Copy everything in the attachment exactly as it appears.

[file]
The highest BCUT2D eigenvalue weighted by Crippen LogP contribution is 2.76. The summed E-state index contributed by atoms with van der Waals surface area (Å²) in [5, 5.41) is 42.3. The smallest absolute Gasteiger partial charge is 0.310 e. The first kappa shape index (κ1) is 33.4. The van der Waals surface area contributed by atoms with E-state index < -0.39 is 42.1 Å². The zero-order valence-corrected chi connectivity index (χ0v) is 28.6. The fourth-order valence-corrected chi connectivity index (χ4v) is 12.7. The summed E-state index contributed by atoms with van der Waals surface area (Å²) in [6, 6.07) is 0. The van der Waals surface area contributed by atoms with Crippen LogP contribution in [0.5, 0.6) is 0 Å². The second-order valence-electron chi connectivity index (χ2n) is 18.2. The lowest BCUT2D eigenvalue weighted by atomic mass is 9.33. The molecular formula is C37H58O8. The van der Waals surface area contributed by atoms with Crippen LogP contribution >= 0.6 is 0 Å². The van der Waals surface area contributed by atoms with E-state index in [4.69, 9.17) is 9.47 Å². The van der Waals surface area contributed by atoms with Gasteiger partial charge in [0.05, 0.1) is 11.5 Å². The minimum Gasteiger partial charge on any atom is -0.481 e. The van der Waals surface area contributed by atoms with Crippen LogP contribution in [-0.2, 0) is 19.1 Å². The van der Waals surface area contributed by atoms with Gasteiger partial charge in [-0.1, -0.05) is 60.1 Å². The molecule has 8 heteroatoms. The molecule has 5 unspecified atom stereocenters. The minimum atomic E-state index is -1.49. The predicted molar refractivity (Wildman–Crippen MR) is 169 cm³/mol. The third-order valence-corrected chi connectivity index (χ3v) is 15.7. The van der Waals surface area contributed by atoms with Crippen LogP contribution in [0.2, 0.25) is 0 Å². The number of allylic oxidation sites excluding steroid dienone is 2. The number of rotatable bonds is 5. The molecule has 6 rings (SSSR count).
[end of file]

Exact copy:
The highest BCUT2D eigenvalue weighted by Crippen LogP contribution is 2.76. The summed E-state index contributed by atoms with van der Waals surface area (Å²) in [5, 5.41) is 42.3. The smallest absolute Gasteiger partial charge is 0.310 e. The first kappa shape index (κ1) is 33.4. The van der Waals surface area contributed by atoms with E-state index < -0.39 is 42.1 Å². The zero-order valence-corrected chi connectivity index (χ0v) is 28.6. The fourth-order valence-corrected chi connectivity index (χ4v) is 12.7. The summed E-state index contributed by atoms with van der Waals surface area (Å²) in [6, 6.07) is 0. The van der Waals surface area contributed by atoms with Crippen LogP contribution in [0.5, 0.6) is 0 Å². The second-order valence-electron chi connectivity index (χ2n) is 18.2. The lowest BCUT2D eigenvalue weighted by atomic mass is 9.33. The molecular formula is C37H58O8. The van der Waals surface area contributed by atoms with Crippen LogP contribution >= 0.6 is 0 Å². The van der Waals surface area contributed by atoms with E-state index in [4.69, 9.17) is 9.47 Å². The van der Waals surface area contributed by atoms with Gasteiger partial charge in [0.05, 0.1) is 11.5 Å². The minimum Gasteiger partial charge on any atom is -0.481 e. The van der Waals surface area contributed by atoms with Crippen LogP contribution in [-0.2, 0) is 19.1 Å². The van der Waals surface area contributed by atoms with Gasteiger partial charge in [-0.1, -0.05) is 60.1 Å². The molecule has 8 heteroatoms. The molecule has 5 unspecified atom stereocenters. The minimum atomic E-state index is -1.49. The predicted molar refractivity (Wildman–Crippen MR) is 169 cm³/mol. The third-order valence-corrected chi connectivity index (χ3v) is 15.7. The van der Waals surface area contributed by atoms with Crippen LogP contribution in [0.2, 0.25) is 0 Å². The number of allylic oxidation sites excluding steroid dienone is 2. The number of rotatable bonds is 5. The molecule has 6 rings (SSSR count).